This post is the result of trying to figure out how to setup a repository clone of one of my projects on my windows machine. I work on my Mac most of the time, but at times it’s more convenient to work on my Win machine (usually when I have to debug IE issues, and need to try js fixes to see what impact they make)
So, lets start by setting up our tools and IDE on Windows. We obviously need Java, Eclipse, and Maven, and actually that’s it. In Eclipse, install m2e and EGit plugins. Make sure you follow all the installation instructions for Maven with all the variables in the right place.
Now we need to setup SSH. This needs to happen in two places, in Eclipse settings and in Cloudbees settings. Here are the steps:
- In Eclipse, go to preferences->General->Network Connections->SSH2, select key management, and generate a DSA key. Enter the pass phrase and remember it, you’ll need it in a minute. Copy the public key to the clipboard.
- Click “Save private key” and save it, go to general and add the saved private key. Apply and save.
- Go into Cloudbees settings->SSH keys, choose a name and paste the public key from the clipboard. Click “Add”.
- Go to Cloudbees->Repositories, go into your project and copy to clipboard the SSH url unique to your repository.
- Go back to Eclipse, File->import, choose Git->Projects from Git. Choose URI and paste the SSH URL you copied from your repository. Choose ssh as the protocol. The user should be git, and password empty. Port can remain empty (it will be filled with the default which is 22)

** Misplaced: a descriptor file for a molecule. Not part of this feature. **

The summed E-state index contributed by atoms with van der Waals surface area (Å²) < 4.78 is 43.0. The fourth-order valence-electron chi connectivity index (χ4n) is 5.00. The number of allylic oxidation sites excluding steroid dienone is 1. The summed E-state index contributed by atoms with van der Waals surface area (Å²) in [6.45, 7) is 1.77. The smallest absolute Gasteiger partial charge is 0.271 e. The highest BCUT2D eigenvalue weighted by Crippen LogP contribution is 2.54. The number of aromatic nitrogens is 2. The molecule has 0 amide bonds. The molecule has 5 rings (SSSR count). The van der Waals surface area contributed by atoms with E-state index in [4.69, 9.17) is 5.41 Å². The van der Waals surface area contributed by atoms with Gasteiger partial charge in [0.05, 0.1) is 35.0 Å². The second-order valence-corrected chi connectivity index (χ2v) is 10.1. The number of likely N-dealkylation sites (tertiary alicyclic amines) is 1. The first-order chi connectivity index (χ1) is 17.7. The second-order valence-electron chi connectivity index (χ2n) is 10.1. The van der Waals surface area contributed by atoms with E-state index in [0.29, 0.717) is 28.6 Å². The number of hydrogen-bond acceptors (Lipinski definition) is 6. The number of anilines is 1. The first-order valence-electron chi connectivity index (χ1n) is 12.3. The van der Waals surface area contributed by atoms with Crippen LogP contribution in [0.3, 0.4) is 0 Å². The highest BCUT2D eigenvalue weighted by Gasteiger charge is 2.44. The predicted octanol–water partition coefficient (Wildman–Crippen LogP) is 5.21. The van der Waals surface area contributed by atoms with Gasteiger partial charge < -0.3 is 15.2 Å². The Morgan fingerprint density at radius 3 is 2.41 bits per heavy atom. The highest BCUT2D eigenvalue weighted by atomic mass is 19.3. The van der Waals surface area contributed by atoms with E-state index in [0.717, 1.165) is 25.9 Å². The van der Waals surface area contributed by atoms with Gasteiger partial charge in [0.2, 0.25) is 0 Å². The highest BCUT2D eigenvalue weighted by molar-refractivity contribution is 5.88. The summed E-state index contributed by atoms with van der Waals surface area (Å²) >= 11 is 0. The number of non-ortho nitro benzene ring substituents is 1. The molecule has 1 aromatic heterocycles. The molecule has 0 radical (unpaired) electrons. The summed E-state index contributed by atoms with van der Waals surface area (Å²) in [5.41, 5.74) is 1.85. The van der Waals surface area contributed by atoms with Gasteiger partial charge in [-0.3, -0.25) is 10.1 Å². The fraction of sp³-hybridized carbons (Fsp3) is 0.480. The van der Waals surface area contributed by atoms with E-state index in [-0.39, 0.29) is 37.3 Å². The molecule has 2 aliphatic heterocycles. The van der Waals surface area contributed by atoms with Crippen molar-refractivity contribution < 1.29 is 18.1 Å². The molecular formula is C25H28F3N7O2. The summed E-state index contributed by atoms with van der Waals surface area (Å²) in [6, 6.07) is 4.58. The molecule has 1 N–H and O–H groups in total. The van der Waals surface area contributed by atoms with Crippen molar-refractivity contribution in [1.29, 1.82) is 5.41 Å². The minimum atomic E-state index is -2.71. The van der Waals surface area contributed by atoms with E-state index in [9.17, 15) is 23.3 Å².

- You will now need to enter your pass phrase.
- Next next next and your project will be cloned locally.
- To help maven work you need to go into Eclipse->Preferences->Maven, and go to installation->Add and pick the Maven installation you installed locally (instead of the Embedded one).
- If you run into problems with your project when you open the IDE, see this post. If you still have problems, and you had Maven installed before, try deleting the .m2 resources directory. You might also need to go into Preferences->Maven->User settings and reindex or update settings.
- Your project should automatically compile.
Problems you may encounter:
1. M2E installation fails and maven does not seem integrated into eclipse. I couldn’t fix that and had to reinstall eclipse
2. You get complaints about javac and JRE: you’re using JRE instead of JDK, switch to JDK in eclipse->java->installed jdk’s
In the previous post of this series, I talked about the different technologies we’ll be using and the sample project which is freely available, in this post we’ll cover the basics of setting up a functional development environment, one which will allow you to develop and instantly deploy your code to production so it is available to the rest of the world.